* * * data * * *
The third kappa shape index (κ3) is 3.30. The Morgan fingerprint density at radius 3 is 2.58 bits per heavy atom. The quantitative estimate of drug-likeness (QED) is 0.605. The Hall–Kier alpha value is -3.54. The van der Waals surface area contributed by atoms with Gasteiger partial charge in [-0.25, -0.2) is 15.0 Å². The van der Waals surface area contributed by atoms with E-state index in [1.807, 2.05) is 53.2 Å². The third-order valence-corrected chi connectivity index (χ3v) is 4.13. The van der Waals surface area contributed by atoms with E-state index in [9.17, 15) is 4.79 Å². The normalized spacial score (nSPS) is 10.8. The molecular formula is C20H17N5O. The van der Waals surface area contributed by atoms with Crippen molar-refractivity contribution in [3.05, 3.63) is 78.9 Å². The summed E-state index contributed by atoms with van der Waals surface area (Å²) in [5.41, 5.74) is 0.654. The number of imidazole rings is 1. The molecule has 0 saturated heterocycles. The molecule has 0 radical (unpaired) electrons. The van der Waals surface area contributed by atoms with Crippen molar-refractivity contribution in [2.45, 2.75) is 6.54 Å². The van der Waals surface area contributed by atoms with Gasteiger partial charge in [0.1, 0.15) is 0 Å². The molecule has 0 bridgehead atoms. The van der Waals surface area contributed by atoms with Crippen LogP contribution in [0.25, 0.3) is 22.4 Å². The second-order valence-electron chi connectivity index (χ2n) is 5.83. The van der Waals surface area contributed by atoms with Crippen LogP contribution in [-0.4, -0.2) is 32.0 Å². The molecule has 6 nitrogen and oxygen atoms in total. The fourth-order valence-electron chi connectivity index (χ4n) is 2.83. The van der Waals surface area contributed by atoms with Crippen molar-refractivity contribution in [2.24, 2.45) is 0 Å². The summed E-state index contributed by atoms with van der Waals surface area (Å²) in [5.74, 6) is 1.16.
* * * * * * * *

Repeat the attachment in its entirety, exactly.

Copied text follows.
The third kappa shape index (κ3) is 3.30. The Morgan fingerprint density at radius 3 is 2.58 bits per heavy atom. The quantitative estimate of drug-likeness (QED) is 0.605. The Hall–Kier alpha value is -3.54. The van der Waals surface area contributed by atoms with Gasteiger partial charge in [-0.25, -0.2) is 15.0 Å². The van der Waals surface area contributed by atoms with E-state index in [1.807, 2.05) is 53.2 Å². The third-order valence-corrected chi connectivity index (χ3v) is 4.13. The van der Waals surface area contributed by atoms with E-state index in [9.17, 15) is 4.79 Å². The normalized spacial score (nSPS) is 10.8. The molecular formula is C20H17N5O. The van der Waals surface area contributed by atoms with Crippen molar-refractivity contribution in [3.05, 3.63) is 78.9 Å². The summed E-state index contributed by atoms with van der Waals surface area (Å²) in [5.41, 5.74) is 0.654. The number of imidazole rings is 1. The molecule has 0 saturated heterocycles. The molecule has 0 radical (unpaired) electrons. The van der Waals surface area contributed by atoms with Crippen molar-refractivity contribution in [2.45, 2.75) is 6.54 Å². The van der Waals surface area contributed by atoms with Gasteiger partial charge in [0.1, 0.15) is 0 Å². The molecule has 0 bridgehead atoms. The van der Waals surface area contributed by atoms with Crippen LogP contribution in [0.25, 0.3) is 22.4 Å². The second-order valence-electron chi connectivity index (χ2n) is 5.83. The van der Waals surface area contributed by atoms with Crippen LogP contribution in [-0.4, -0.2) is 32.0 Å². The molecule has 6 nitrogen and oxygen atoms in total. The fourth-order valence-electron chi connectivity index (χ4n) is 2.83. The van der Waals surface area contributed by atoms with Crippen molar-refractivity contribution in [2.24, 2.45) is 0 Å². The summed E-state index contributed by atoms with van der Waals surface area (Å²) in [5.74, 6) is 1.16.